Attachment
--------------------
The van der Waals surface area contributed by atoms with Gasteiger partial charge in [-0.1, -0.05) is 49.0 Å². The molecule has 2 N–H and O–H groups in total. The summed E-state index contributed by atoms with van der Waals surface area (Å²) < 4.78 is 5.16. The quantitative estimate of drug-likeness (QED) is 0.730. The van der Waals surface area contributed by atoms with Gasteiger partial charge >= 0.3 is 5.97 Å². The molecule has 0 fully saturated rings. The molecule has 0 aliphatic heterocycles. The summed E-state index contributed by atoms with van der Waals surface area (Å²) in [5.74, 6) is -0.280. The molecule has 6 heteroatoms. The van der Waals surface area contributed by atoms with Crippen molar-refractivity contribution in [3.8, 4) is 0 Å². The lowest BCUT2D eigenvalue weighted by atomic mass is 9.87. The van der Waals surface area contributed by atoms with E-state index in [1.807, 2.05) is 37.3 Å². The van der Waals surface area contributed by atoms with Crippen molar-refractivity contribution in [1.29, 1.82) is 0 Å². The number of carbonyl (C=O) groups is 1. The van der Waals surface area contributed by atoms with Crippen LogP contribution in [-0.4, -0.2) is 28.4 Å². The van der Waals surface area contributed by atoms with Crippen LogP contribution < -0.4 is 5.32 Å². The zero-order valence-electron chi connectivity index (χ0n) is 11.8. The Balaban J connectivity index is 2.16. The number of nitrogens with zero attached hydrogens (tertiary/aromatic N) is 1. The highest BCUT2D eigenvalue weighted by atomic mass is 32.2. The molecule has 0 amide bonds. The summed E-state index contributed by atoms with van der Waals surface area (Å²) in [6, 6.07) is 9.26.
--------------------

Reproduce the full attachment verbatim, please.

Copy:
The van der Waals surface area contributed by atoms with Gasteiger partial charge in [-0.1, -0.05) is 49.0 Å². The molecule has 2 N–H and O–H groups in total. The summed E-state index contributed by atoms with van der Waals surface area (Å²) < 4.78 is 5.16. The quantitative estimate of drug-likeness (QED) is 0.730. The van der Waals surface area contributed by atoms with Gasteiger partial charge >= 0.3 is 5.97 Å². The molecule has 0 fully saturated rings. The molecule has 0 aliphatic heterocycles. The summed E-state index contributed by atoms with van der Waals surface area (Å²) in [5.74, 6) is -0.280. The molecule has 6 heteroatoms. The van der Waals surface area contributed by atoms with Crippen molar-refractivity contribution in [3.8, 4) is 0 Å². The lowest BCUT2D eigenvalue weighted by atomic mass is 9.87. The van der Waals surface area contributed by atoms with E-state index in [1.807, 2.05) is 37.3 Å². The van der Waals surface area contributed by atoms with Crippen molar-refractivity contribution in [1.29, 1.82) is 0 Å². The number of carbonyl (C=O) groups is 1. The van der Waals surface area contributed by atoms with Crippen LogP contribution in [-0.4, -0.2) is 28.4 Å². The van der Waals surface area contributed by atoms with Crippen LogP contribution < -0.4 is 5.32 Å². The zero-order valence-electron chi connectivity index (χ0n) is 11.8. The Balaban J connectivity index is 2.16. The number of nitrogens with zero attached hydrogens (tertiary/aromatic N) is 1. The highest BCUT2D eigenvalue weighted by atomic mass is 32.2. The molecule has 0 amide bonds. The summed E-state index contributed by atoms with van der Waals surface area (Å²) in [6, 6.07) is 9.26.